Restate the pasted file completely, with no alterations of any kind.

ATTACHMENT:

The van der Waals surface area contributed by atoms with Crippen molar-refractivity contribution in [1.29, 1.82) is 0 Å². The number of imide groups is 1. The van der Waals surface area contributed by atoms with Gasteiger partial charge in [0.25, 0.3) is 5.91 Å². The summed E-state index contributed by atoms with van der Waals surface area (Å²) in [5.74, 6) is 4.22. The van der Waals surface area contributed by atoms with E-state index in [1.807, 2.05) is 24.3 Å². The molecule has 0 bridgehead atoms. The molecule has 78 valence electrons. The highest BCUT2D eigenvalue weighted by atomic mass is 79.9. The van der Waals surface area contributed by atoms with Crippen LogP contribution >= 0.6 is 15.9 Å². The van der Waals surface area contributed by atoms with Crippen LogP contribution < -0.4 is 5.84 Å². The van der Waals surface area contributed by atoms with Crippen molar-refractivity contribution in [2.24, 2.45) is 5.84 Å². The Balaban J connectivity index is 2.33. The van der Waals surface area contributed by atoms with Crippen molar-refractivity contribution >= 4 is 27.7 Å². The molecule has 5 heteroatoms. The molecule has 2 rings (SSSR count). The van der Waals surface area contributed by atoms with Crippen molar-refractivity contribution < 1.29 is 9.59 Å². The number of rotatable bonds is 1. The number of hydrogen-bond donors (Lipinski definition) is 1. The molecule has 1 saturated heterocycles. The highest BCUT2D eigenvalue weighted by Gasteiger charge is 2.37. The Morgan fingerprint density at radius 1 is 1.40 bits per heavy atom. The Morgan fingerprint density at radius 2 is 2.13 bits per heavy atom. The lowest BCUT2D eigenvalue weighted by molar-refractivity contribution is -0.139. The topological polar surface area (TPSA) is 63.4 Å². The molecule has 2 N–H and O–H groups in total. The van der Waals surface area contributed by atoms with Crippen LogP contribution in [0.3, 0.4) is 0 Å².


The van der Waals surface area contributed by atoms with Crippen molar-refractivity contribution in [1.29, 1.82) is 0 Å². The number of imide groups is 1. The van der Waals surface area contributed by atoms with Gasteiger partial charge in [0.25, 0.3) is 5.91 Å². The summed E-state index contributed by atoms with van der Waals surface area (Å²) in [5.74, 6) is 4.22. The van der Waals surface area contributed by atoms with E-state index in [1.807, 2.05) is 24.3 Å². The molecule has 0 bridgehead atoms. The molecule has 78 valence electrons. The highest BCUT2D eigenvalue weighted by atomic mass is 79.9. The van der Waals surface area contributed by atoms with Crippen LogP contribution >= 0.6 is 15.9 Å². The van der Waals surface area contributed by atoms with Crippen LogP contribution < -0.4 is 5.84 Å². The van der Waals surface area contributed by atoms with Crippen molar-refractivity contribution in [2.24, 2.45) is 5.84 Å². The Balaban J connectivity index is 2.33. The van der Waals surface area contributed by atoms with Crippen molar-refractivity contribution >= 4 is 27.7 Å². The molecule has 5 heteroatoms. The molecule has 2 rings (SSSR count). The van der Waals surface area contributed by atoms with Crippen molar-refractivity contribution < 1.29 is 9.59 Å². The number of rotatable bonds is 1. The number of hydrogen-bond donors (Lipinski definition) is 1. The molecule has 1 saturated heterocycles. The highest BCUT2D eigenvalue weighted by Gasteiger charge is 2.37. The Morgan fingerprint density at radius 1 is 1.40 bits per heavy atom. The Morgan fingerprint density at radius 2 is 2.13 bits per heavy atom. The lowest BCUT2D eigenvalue weighted by molar-refractivity contribution is -0.139. The topological polar surface area (TPSA) is 63.4 Å². The molecule has 2 N–H and O–H groups in total. The van der Waals surface area contributed by atoms with Crippen LogP contribution in [0.3, 0.4) is 0 Å².